Wednesday, June 17, 2009
I keep thinking that it would be ironic if history were to show that US policy makers were right to fear the prospects of a $54 trillion debt deflation and that they should have been more ambitious in their monetary expansion. The bond vigilantes believe that the double dip deflation of the 1930s will ensure that the Fed will be slow to raise interest rates this time around. But what if the economy stalls because the credit markets are premature in tightening monetary policy for them?
I am beginning to sense another paradoxical twist. What if the Fed is right and Angela Merkel, Zhou Xiaochuan, Warren Buffet and James Grant are wrong? And that contrary to their inclinations the American authorities are forced to moderate their monetary expansion in order not to undermine the confidence of the international community. Whilst at the same time the bond market pushes long rates higher.
Under such a scenario the debt reduction efforts of the private sector would usurp the government’s attempts at stimulus; the economy would falter once more. Back in 1931 the same thing happened. Bond prices dropped and yields rose to the level that had prevailed for the previous ten years; a feeble economy lapsed back into a deflationary spiral. Perhaps if this were to happen again, and we were once more confronted by a truly dire economic outcome, then it is conceivable that the authorities could gain the vital legitimacy necessary to engage in an unquestionably large monetary response which finally purges the system of deflation. That is when I would choose to let rip on buying commodities and cheap equities.
The key is the economy’s sensitivity to bond yields. Russell Napier argues that it would require ten-year yields of 6pc (vs. 4pc today) to knock the economy and stock market from their perch and reassert the deflationary trend. But he bases his assertion on observations taken since the early 1960s. My quibble is that today’s leverage is unprecedented and prices are falling. May’s American CPI is forecast to contract by 0.9pc YoY; they fell in April. We never had falling prices in the 1960s, 70s, 80s or 90s. I therefore maintain that it is feasible that some unquantifiable but certainly lower nominal rate could choke the economy.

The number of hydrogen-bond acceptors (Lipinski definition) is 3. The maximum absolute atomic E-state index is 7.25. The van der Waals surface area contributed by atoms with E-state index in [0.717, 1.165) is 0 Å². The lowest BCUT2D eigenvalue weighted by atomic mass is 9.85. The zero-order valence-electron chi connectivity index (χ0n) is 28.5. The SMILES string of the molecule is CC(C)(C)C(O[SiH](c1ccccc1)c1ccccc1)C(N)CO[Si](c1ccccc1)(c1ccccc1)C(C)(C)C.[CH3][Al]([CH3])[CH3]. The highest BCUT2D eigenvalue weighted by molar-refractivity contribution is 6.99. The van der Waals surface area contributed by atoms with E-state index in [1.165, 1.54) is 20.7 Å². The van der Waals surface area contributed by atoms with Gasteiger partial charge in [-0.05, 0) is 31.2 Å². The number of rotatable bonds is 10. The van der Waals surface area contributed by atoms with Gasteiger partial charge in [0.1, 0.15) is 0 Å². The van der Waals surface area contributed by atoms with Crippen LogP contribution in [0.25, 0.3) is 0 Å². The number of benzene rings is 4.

Regardless, it is my contention that many are investing in risk once more almost oblivious to the notion that a heavily indebted economy is confronted by a very real tightening of monetary policy. It is not inconceivable that the macro compass could swing violently towards deflation and wrong foot them again.
hendry highlights the current similarity to this time in 2008, when bonds were being savaged, the dollar battered, oil skyrocketing and fed futures pointed to rate hikes. revisiting the comments of those days is unnerving. hendry's view of the bond market doing the job that the fed directly undertook in 1931 and tightening money drastically to bolster the dollar and choke off perceived inflation -- something it can be said to have done this time last year as well, in advance of the greatest equity crash since 1987, or indeed perhaps since 1929. while that kind of apocalypse is a very low probability, a deflationary spiral isn't given the relative lightness of fiscal stimulus to date.